Complete Salary Restoration Projected in 2019-20 Budget

Submitted by Denair Unified School District:

It has taken more than six years, been the source of much angst for employees and been the highest priority for the Denair Unified School District board, and now it’s on the verge of happening. Salary restoration is about to become a reality if, as expected, trustees approve the 2019-20 budget at a special meeting next week.

By now, most who are familiar with the district know the story. In 2013, facing a financial crisis rooted in declining enrollment and reduced state reimbursements, Denair was threatened with state takeover if it didn’t drastically reduce expenses.

That led to painful cuts in salaries for all employees – 12.75% for classified (non-teaching) staff and 8% for teachers and administrators.

Almost from the moment those reductions were enacted, salary restoration became a mantra – not just for employee unions, but also for board members and the past two superintendents. Little by little over the past five years, salaries have been partially restored.

Now, thanks to slow but steady increases in enrollment, some strategic budget choices and a little help from a new governor, the district is poised to take the next step to complete restoration.

“It feels like we should be jubilant,” Trustee Ray Prock Jr. said Thursday night after a low-key presentation about the 2019-20 budget.

“I know for all of us, hearing about salary restoration is important. We’re all very cognizant of that. It was a goal,” said Trustee Crystal Sousa, who like Prock, joined the board after pay was slashed.

Restoration was achieved via a number of factors that either reduced expenses or increased revenue.

One of the key moments came this spring when Gov. Gavin Newsom chose to contribute more to the State Teachers Retirement System, or STRS. That decision will save Denair $87,500 in the next budget year, Chief Business Officer Linda Covello told trustees. That money will be devoted to salary restoration.

So will an estimated $110,000 saved through a dramatic reduction in out-of-town travel, lodging, meals and other costs associated with teacher and staff training in 2019-20. Instead, Covello explained, the professional development focus next year will be on training done internally or on campus. That decision was reached after positive discussions between staff and administrators.

Finally, the district expects to increase revenue from the state by about $60,000 based on having improved attendance rates at all its campuses this year.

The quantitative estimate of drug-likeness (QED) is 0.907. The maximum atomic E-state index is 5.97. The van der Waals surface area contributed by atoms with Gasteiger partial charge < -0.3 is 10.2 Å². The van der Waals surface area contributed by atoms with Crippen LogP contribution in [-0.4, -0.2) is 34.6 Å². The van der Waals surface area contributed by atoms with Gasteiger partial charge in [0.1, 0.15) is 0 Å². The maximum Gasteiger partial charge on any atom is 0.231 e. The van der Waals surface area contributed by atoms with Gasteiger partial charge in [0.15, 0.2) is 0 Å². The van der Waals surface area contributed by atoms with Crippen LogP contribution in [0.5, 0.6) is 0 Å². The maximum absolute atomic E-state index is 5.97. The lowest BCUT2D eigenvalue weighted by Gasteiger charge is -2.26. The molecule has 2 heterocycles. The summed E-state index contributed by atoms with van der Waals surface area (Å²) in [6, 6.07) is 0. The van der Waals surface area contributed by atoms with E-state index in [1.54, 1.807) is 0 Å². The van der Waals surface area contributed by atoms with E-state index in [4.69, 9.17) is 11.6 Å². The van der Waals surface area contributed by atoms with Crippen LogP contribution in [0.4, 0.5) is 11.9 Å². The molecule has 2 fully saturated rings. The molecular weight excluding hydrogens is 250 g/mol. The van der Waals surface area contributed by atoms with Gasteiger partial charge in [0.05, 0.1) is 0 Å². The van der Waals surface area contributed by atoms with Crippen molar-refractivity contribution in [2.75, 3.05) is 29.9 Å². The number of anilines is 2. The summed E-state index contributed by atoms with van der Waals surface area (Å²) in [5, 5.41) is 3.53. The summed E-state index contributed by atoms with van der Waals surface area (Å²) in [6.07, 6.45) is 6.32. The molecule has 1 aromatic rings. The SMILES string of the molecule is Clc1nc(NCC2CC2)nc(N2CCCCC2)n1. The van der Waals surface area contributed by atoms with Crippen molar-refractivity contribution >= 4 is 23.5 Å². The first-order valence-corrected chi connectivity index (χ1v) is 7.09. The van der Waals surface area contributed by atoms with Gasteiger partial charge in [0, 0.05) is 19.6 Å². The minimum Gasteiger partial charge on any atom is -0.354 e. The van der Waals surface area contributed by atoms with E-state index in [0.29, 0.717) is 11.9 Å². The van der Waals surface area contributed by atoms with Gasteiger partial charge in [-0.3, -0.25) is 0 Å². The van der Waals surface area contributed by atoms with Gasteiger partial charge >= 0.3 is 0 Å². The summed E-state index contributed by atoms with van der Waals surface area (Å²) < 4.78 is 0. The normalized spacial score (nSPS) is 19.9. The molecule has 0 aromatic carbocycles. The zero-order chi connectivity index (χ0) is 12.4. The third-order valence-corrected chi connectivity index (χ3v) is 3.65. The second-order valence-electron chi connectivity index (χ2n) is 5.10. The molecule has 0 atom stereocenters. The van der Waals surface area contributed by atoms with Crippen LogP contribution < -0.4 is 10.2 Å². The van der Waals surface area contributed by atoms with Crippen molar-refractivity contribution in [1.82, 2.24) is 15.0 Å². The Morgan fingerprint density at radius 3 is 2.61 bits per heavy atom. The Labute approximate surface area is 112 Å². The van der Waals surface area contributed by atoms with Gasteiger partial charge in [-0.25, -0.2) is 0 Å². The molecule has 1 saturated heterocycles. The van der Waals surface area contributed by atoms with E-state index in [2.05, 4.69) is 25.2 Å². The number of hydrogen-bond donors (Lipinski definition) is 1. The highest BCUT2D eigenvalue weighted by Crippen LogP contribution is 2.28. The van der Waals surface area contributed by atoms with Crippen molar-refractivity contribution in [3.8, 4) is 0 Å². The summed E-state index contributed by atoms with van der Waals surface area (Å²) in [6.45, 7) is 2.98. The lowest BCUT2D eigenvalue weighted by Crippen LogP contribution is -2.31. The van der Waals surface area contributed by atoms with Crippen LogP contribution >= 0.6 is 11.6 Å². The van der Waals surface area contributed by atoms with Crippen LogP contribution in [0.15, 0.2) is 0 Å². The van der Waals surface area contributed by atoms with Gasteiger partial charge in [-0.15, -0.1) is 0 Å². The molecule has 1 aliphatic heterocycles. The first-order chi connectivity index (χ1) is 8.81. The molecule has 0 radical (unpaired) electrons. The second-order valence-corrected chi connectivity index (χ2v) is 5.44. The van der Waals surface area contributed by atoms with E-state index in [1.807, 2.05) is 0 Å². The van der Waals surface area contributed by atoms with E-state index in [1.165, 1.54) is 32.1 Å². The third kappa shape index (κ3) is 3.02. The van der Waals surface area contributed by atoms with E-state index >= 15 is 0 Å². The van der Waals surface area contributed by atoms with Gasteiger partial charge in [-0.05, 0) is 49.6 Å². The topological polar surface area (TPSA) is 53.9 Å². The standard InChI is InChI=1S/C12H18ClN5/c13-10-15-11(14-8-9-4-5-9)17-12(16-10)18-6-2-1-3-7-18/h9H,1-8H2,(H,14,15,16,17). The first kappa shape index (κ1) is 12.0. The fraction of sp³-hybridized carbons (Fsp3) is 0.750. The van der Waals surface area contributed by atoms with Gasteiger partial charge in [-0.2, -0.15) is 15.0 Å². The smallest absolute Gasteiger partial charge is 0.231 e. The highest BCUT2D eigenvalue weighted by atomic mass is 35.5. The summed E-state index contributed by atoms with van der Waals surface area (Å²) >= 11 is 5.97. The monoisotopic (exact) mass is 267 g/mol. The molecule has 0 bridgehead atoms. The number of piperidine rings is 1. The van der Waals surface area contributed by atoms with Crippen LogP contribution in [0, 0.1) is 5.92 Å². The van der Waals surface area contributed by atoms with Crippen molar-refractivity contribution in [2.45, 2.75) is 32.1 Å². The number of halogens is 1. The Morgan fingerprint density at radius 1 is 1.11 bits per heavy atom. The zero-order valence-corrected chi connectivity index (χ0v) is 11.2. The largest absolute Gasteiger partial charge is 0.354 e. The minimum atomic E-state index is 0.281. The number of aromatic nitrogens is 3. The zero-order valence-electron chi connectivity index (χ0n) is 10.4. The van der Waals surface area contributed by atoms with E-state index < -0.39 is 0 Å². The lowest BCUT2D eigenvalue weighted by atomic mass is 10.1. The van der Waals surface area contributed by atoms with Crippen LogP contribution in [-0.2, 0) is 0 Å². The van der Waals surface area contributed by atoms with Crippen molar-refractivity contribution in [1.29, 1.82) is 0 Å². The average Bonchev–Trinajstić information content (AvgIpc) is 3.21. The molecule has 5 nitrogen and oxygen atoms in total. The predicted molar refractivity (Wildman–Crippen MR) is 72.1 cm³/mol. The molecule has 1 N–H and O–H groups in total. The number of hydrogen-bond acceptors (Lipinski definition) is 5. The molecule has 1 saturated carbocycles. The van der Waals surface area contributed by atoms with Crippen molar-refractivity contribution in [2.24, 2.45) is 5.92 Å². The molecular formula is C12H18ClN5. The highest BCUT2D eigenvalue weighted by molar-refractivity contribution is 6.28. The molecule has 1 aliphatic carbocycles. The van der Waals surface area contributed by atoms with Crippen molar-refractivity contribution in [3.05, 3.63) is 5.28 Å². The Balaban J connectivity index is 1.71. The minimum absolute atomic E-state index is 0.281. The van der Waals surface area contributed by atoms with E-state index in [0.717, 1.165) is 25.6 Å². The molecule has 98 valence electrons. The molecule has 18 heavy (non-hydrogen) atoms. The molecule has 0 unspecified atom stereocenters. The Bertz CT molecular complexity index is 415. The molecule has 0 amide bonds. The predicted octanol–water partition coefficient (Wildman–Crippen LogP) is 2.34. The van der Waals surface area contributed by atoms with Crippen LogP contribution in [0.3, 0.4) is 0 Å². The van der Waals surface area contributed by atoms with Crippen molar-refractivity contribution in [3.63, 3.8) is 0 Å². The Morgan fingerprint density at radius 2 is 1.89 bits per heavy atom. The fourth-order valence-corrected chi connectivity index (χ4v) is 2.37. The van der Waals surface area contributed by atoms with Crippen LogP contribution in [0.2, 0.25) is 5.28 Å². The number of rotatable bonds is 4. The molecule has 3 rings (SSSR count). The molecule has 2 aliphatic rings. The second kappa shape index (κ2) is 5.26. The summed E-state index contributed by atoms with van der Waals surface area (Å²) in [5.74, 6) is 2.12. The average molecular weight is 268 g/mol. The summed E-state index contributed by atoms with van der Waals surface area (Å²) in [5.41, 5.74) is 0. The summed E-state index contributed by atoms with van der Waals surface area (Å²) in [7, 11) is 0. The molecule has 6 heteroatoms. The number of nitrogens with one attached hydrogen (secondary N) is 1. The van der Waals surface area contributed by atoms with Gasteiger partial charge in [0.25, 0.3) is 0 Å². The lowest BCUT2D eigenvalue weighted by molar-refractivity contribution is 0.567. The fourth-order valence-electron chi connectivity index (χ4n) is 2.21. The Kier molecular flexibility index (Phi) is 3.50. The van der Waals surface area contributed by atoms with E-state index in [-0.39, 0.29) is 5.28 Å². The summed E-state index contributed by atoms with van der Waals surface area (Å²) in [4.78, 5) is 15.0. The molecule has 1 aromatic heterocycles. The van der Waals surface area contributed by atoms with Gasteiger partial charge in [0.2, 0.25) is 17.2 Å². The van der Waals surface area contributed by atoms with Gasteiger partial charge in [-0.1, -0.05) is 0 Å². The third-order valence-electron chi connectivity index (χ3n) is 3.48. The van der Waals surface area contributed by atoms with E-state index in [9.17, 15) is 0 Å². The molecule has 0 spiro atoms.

Superintendent Terry Metzger said the district has been “conservative” in its budget assumptions and that salary restoration was the primary goal.

“Our employees deserve this,” she said. “We’re cautiously optimistic, but we feel very good about this. … Now, we need to make competitive salaries our next goal” in order to hire and retain the very best teachers.

The 2019-20 budget projects spending at $15,344,091, Covello said. That is less than the $16,231,796 that the district will spend this year, when one-time funds received and saved from the state over many years allowed additional spending on technology, facilities and textbooks.

The district still has a few hundred thousand dollars left in one-time money that it will devote in the next year to portable classrooms and enhanced security fencing at Denair Elementary Charter Academy and other projects, Covello said.

Salaries and benefits account for the biggest chunk of the budget. And even with Newsom’s additional pension contributions this year, retirement costs continue to skyrocket. Denair will pay a combined $1.6 million to STRS and PERS (Public Employees Retirement System) in the next year.

The budget also projects continued attendance gains in the district, especially at DECA and Denair High School, where a larger incoming class of freshmen is expected to more than replace a smaller graduating class of seniors this year. Covello’s calculations show an additional 27 students in the district in 2019-20, bringing attendance to 1,244.

Trustees will take a final vote on next year’s budget at their June 13 meeting, which begins at 7 p.m. in the board room.

In other action Thursday, trustees:

  •   Heard a report from DECA Principal Kelly Beard and teachers Nicole Janz and Tami Sondeno about plans to roll out a new social science curriculum for elementary students. “Exploring Social Studies: California Edition” by TCM is being offered to the district free for a pilot program this fall. It has print as well as online components, and is available in English as well as Spanish for DECA’s dual immersion students. “I think the kids will be very engaged, which is what we want,” Sondeno said.
  •   Voted 4-0, with Regina Gomes absent, to approve a tentative agreement with the Denair Unified Teachers Association. The deal codifies salary adjustments already paid for and includes a provision for catastrophic medical leave for someone dealing with a serious injury or illness for themselves or a family member. The contract expires June 30; negotiations on a three-year replacement already have begun.
  •   Approved two overnight leadership and planning conferences in July and September for seven Denair High FFA students and two of their ag teachers.
  •   Heard a report from Facilities Director Brian Holloway, who talked about doing a needs assessment for the entire district. He also updated the board on plans to install additional security fencing at DECA.
  •   Approved a contract with the Stanislaus County Sheriff’s Department for extra security at football and basketball games, dances, and graduations. Hourly rate ranges from $81.82 for a sheriff’s deputy to $91.18 for a sergeant.
Print Friendly, PDF & Email

Leave a Reply